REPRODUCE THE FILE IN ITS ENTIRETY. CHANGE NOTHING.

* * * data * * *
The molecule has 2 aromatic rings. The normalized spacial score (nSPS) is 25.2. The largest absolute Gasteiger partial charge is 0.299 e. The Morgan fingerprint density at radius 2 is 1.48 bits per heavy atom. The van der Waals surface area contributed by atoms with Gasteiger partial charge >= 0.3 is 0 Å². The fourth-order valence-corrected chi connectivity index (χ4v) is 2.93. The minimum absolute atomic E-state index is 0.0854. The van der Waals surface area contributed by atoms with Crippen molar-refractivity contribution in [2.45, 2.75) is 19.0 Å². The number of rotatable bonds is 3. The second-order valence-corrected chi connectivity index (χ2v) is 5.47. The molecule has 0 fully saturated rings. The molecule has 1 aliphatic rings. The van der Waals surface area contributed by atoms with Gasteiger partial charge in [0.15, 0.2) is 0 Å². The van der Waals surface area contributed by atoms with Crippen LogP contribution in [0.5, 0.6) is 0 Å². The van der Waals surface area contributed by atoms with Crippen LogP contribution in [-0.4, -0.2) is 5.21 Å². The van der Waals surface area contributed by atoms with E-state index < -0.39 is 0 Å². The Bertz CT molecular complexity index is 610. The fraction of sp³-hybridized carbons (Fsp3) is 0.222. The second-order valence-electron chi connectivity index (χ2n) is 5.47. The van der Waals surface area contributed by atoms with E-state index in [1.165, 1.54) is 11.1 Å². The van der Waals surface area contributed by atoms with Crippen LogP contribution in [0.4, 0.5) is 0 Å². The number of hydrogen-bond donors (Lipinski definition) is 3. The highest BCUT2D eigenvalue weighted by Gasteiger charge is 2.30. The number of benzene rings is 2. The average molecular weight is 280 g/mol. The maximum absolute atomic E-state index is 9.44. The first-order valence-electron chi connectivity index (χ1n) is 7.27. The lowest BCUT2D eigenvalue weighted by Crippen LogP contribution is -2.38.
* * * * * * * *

The molecule has 2 aromatic rings. The normalized spacial score (nSPS) is 25.2. The largest absolute Gasteiger partial charge is 0.299 e. The Morgan fingerprint density at radius 2 is 1.48 bits per heavy atom. The van der Waals surface area contributed by atoms with Gasteiger partial charge >= 0.3 is 0 Å². The fourth-order valence-corrected chi connectivity index (χ4v) is 2.93. The minimum absolute atomic E-state index is 0.0854. The van der Waals surface area contributed by atoms with Crippen molar-refractivity contribution in [2.45, 2.75) is 19.0 Å². The number of rotatable bonds is 3. The second-order valence-corrected chi connectivity index (χ2v) is 5.47. The molecule has 0 fully saturated rings. The molecule has 1 aliphatic rings. The van der Waals surface area contributed by atoms with Gasteiger partial charge in [0.15, 0.2) is 0 Å². The van der Waals surface area contributed by atoms with Crippen LogP contribution in [0.5, 0.6) is 0 Å². The van der Waals surface area contributed by atoms with Crippen LogP contribution in [-0.4, -0.2) is 5.21 Å². The van der Waals surface area contributed by atoms with E-state index < -0.39 is 0 Å². The Bertz CT molecular complexity index is 610. The fraction of sp³-hybridized carbons (Fsp3) is 0.222. The second-order valence-electron chi connectivity index (χ2n) is 5.47. The van der Waals surface area contributed by atoms with E-state index in [1.165, 1.54) is 11.1 Å². The van der Waals surface area contributed by atoms with Crippen LogP contribution in [0.4, 0.5) is 0 Å². The number of hydrogen-bond donors (Lipinski definition) is 3. The highest BCUT2D eigenvalue weighted by Gasteiger charge is 2.30. The number of benzene rings is 2. The average molecular weight is 280 g/mol. The maximum absolute atomic E-state index is 9.44. The first-order valence-electron chi connectivity index (χ1n) is 7.27. The lowest BCUT2D eigenvalue weighted by Crippen LogP contribution is -2.38.